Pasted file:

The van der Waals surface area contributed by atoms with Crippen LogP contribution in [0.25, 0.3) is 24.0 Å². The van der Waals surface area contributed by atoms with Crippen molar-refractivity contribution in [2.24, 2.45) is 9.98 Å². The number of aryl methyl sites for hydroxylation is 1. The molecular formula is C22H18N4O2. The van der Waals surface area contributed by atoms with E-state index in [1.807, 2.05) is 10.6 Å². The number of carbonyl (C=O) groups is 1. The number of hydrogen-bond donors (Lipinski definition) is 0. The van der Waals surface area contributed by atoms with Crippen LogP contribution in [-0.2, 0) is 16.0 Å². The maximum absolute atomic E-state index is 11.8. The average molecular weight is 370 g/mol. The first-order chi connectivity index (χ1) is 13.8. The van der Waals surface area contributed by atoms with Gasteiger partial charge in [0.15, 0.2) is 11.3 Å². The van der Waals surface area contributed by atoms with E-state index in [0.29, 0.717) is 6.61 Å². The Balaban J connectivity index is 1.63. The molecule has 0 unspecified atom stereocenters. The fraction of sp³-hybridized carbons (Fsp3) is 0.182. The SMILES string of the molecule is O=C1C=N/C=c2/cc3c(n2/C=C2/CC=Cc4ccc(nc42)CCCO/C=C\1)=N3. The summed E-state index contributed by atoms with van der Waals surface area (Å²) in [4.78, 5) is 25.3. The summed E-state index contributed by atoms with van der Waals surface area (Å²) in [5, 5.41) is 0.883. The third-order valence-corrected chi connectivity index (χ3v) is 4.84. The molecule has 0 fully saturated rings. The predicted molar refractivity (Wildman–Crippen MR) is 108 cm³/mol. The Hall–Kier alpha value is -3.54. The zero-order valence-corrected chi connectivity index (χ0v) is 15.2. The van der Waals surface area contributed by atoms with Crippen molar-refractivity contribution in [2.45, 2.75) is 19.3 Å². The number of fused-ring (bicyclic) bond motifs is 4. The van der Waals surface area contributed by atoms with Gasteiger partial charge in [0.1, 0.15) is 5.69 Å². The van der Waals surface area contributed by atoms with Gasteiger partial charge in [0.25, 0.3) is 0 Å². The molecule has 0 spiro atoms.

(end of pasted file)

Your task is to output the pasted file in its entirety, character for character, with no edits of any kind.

The van der Waals surface area contributed by atoms with Crippen LogP contribution in [0.25, 0.3) is 24.0 Å². The van der Waals surface area contributed by atoms with Crippen molar-refractivity contribution in [2.24, 2.45) is 9.98 Å². The number of aryl methyl sites for hydroxylation is 1. The molecular formula is C22H18N4O2. The van der Waals surface area contributed by atoms with E-state index in [1.807, 2.05) is 10.6 Å². The number of carbonyl (C=O) groups is 1. The number of hydrogen-bond donors (Lipinski definition) is 0. The van der Waals surface area contributed by atoms with Crippen LogP contribution in [-0.2, 0) is 16.0 Å². The maximum absolute atomic E-state index is 11.8. The average molecular weight is 370 g/mol. The first-order chi connectivity index (χ1) is 13.8. The van der Waals surface area contributed by atoms with Gasteiger partial charge in [0.15, 0.2) is 11.3 Å². The van der Waals surface area contributed by atoms with E-state index in [0.29, 0.717) is 6.61 Å². The Balaban J connectivity index is 1.63. The molecule has 0 unspecified atom stereocenters. The fraction of sp³-hybridized carbons (Fsp3) is 0.182. The SMILES string of the molecule is O=C1C=N/C=c2/cc3c(n2/C=C2/CC=Cc4ccc(nc42)CCCO/C=C\1)=N3. The summed E-state index contributed by atoms with van der Waals surface area (Å²) in [4.78, 5) is 25.3. The summed E-state index contributed by atoms with van der Waals surface area (Å²) in [5, 5.41) is 0.883. The third-order valence-corrected chi connectivity index (χ3v) is 4.84. The molecule has 0 fully saturated rings. The predicted molar refractivity (Wildman–Crippen MR) is 108 cm³/mol. The Hall–Kier alpha value is -3.54. The zero-order valence-corrected chi connectivity index (χ0v) is 15.2. The van der Waals surface area contributed by atoms with Crippen molar-refractivity contribution in [2.45, 2.75) is 19.3 Å². The number of fused-ring (bicyclic) bond motifs is 4. The van der Waals surface area contributed by atoms with Gasteiger partial charge in [0.1, 0.15) is 5.69 Å². The van der Waals surface area contributed by atoms with Gasteiger partial charge in [0.25, 0.3) is 0 Å². The molecule has 0 spiro atoms.